An assignment on art collecting: A collector’s passion – the Paul and Fanny Sinebrychoff collection
The Sinebrychoff Art Museum building and the origins of the collections
The Sinebrychoff Art Museum was originally built as the home of the Sinebrychoff family. Today, it is known as the only museum in Finland to specialise in old European art. Several art collectors have wanted to donate their art collections to the museum. You can explore these collections at the renewed collection exhibition on the second floor.
The most significant of the art collections is the Paul and Fanny Sinebrychoff collection, which was, in its time, the largest private donation made in Finland. It includes nearly 900 works of art and objects from the home of the Sinebrychoffs. The Paul and Fanny Sinebrychoff collection is on display at the house museum, in the second-floor rooms facing Bulevardi, which are furnished based on photographs taken by Signe Brander in 1912. Exquisite objects and works of art from the house museum are now on display in the exhibition space in the Red Cellar.
The history of collecting
Art collecting was originally a pursuit of royals and nobles. In the 17th century, the zest for collecting spread among the educated and the wealthy tradespeople. Collectors acquired exquisite multi-compartment cabinets-on-stand that were used to store special items, such as various minerals, rare seashells, pearls, gold objects, miniature paintings, and even exotic insects. Art galleries were introduced into castles and manors. Collectors ordered works directly from artists or acquired them from auctions and exhibitions. Works of art were first presented within a small family circle, and then often to a larger audience. In Paul and Fanny Sinebrychoff’s time, in the late 19th century, art collecting was already commonplace.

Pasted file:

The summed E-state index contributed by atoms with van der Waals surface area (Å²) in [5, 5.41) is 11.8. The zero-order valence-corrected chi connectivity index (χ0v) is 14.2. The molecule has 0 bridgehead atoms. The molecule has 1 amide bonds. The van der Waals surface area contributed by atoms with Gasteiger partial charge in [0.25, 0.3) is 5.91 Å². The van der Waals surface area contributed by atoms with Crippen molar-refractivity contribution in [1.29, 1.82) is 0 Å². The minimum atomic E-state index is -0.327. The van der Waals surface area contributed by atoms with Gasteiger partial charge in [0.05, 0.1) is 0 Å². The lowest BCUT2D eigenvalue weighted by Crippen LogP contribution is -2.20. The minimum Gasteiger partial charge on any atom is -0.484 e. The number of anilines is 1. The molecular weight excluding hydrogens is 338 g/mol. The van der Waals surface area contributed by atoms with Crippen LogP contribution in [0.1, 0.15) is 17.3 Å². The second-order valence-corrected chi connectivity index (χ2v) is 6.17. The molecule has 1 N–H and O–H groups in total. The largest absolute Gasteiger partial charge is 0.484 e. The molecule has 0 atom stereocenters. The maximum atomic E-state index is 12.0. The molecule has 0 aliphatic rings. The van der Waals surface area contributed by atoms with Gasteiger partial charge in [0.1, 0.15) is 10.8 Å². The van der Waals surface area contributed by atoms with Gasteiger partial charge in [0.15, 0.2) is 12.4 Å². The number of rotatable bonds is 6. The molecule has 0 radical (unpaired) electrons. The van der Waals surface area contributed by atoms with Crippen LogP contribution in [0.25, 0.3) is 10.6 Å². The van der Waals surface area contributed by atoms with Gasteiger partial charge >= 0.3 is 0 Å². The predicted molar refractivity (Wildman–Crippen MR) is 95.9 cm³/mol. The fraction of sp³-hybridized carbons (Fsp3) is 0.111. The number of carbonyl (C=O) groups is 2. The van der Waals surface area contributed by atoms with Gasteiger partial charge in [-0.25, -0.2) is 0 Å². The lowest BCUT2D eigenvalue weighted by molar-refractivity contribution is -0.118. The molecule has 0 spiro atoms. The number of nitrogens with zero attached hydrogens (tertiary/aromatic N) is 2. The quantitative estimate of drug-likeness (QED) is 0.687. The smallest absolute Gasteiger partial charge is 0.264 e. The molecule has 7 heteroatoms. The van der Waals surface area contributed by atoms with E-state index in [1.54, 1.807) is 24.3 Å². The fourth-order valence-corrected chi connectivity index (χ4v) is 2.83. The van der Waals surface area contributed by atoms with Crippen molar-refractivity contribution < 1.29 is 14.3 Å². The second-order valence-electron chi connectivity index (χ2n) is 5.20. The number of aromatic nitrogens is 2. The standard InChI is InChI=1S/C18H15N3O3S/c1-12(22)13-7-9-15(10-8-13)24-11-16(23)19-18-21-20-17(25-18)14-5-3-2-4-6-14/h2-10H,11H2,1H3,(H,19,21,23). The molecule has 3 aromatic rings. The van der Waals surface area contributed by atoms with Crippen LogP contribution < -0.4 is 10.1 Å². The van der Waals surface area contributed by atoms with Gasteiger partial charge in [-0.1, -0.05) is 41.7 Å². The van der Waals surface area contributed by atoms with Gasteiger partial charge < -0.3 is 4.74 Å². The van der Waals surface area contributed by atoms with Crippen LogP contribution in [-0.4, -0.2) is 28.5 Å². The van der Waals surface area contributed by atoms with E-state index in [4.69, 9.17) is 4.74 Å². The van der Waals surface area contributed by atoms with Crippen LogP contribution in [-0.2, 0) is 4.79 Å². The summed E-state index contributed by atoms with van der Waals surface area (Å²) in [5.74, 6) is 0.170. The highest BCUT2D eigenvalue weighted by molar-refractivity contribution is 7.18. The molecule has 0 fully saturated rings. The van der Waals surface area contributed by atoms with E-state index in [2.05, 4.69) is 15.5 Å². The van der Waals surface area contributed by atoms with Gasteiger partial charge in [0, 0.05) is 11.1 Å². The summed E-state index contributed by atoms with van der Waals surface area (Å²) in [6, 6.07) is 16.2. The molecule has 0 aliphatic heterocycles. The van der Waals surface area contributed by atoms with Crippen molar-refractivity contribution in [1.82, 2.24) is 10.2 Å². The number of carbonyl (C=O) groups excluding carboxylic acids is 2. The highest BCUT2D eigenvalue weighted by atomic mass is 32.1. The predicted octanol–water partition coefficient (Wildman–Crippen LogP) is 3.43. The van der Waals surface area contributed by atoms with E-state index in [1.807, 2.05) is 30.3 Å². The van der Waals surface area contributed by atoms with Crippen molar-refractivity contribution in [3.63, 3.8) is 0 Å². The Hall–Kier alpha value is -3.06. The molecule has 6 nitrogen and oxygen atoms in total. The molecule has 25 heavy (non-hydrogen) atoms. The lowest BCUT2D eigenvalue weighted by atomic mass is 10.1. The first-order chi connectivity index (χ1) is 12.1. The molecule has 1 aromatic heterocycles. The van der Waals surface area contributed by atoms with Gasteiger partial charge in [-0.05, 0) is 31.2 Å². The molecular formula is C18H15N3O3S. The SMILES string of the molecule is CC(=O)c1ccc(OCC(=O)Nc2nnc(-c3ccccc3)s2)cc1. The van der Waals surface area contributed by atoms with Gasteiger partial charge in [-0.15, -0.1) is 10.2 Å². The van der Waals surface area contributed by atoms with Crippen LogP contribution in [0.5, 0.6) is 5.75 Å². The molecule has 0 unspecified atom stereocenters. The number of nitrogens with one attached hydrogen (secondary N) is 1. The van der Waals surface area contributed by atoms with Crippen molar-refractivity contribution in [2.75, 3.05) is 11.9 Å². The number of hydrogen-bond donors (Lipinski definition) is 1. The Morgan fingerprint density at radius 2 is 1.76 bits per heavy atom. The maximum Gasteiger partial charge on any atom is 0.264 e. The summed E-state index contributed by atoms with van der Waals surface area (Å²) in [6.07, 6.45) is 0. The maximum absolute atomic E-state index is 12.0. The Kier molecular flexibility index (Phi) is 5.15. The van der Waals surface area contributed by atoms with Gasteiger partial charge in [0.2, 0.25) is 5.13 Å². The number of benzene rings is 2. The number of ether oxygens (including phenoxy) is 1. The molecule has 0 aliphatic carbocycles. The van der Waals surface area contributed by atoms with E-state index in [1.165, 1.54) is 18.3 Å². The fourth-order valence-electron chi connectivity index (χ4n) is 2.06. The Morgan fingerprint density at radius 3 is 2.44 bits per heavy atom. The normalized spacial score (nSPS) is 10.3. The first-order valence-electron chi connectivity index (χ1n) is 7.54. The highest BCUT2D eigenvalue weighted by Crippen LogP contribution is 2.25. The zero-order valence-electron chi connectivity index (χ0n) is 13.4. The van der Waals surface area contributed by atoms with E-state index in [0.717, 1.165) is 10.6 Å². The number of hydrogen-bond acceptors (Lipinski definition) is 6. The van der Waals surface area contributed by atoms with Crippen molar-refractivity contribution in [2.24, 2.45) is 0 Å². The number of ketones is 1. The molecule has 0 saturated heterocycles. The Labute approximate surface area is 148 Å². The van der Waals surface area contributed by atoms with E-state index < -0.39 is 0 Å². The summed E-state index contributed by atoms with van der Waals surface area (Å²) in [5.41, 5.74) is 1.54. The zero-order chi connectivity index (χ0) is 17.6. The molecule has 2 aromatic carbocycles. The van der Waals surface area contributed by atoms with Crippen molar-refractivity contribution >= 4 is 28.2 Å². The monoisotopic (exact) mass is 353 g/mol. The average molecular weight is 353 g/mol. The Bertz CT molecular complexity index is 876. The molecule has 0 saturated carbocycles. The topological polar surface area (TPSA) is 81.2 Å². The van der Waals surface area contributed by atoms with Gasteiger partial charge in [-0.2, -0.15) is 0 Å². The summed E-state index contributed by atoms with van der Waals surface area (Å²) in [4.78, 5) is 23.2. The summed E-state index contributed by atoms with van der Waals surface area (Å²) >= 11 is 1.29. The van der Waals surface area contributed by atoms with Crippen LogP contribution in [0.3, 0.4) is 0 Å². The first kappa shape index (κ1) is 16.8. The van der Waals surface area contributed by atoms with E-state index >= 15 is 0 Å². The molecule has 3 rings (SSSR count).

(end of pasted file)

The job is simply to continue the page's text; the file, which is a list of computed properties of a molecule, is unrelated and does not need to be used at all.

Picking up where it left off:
Paul and Fanny Sinebrychoff as collectors
Paul and Fanny, with the help of experts, acquired particularly 17th and 18th-century Swedish portraits and miniatures, as well as 17th-century Flemish and Dutch art. The childless couple wanted to fill their home with beautiful objects and works of art, as was the style of the time. The collecting was based on the idea of sharing and education. The couple sought representative works from major artists of each period for the collection. We can read about these exciting art acquisitions in Paul’s letters. This was how Finland’s first collection of art by “old masters” came into being, with works purposefully selected with the help of art experts.
Paul and Fanny Sinebrychoff wanted to donate their collection for the common good, and made a donation to the Finnish State in 1921. In 2021, we celebrated the 100th anniversary of the donation.
- Ask your friend, have they ever collected anything?
- Have they ever put their collection on display?
- What do you collect?
- Why do you think collecting is, or is not, a worthwhile pursuit?
- Look for information on what people collect these days.
Take a look at the paintings in Paul’s study
- What do you think is the mood of the room?
- What would be your favourite work? Why?
Assignments on a museum visit or virtual guided tour
A virtual tour of the house museum
- Choose works and objects from the exhibition that you like.
- Consider why these specific pieces have become part of the Sinebrychoff collection.
- What thoughts and feelings do the works evoke in you?
- Collecting says something about a person and their character – what do you think the Sinebrychoffs’ collection and home say about Fanny and Paul?
See below for tips on project topics
- subjects, symbolism and techniques in old art
- portraiture as a builder of identity
- miniatures as an art form and a form of communication
- historical periods in interiors
- design in various periods
- craft techniques for various materials (for example, intarsia, carving, turning, and decorative painting)
- fashion through the centuries (suits, lace, collars, wigs, colours)
- royalty during Swedish rule (Queen Christina, Charles XII, Gustav III’s court, Charles XIV John…)
- in the footsteps of Swedish artists (Alexander Roslin, Johan Tobias Sergel, David Klöcker Ehrenstrahl, Carl Frederik von Breda…)
- history of people and places (the Sinebrychoff family, the Punavuori and Hietalahti districts, 19th-century Helsinki)
- industrial history (brewing and construction in the 19th century)
- architecture and restoration…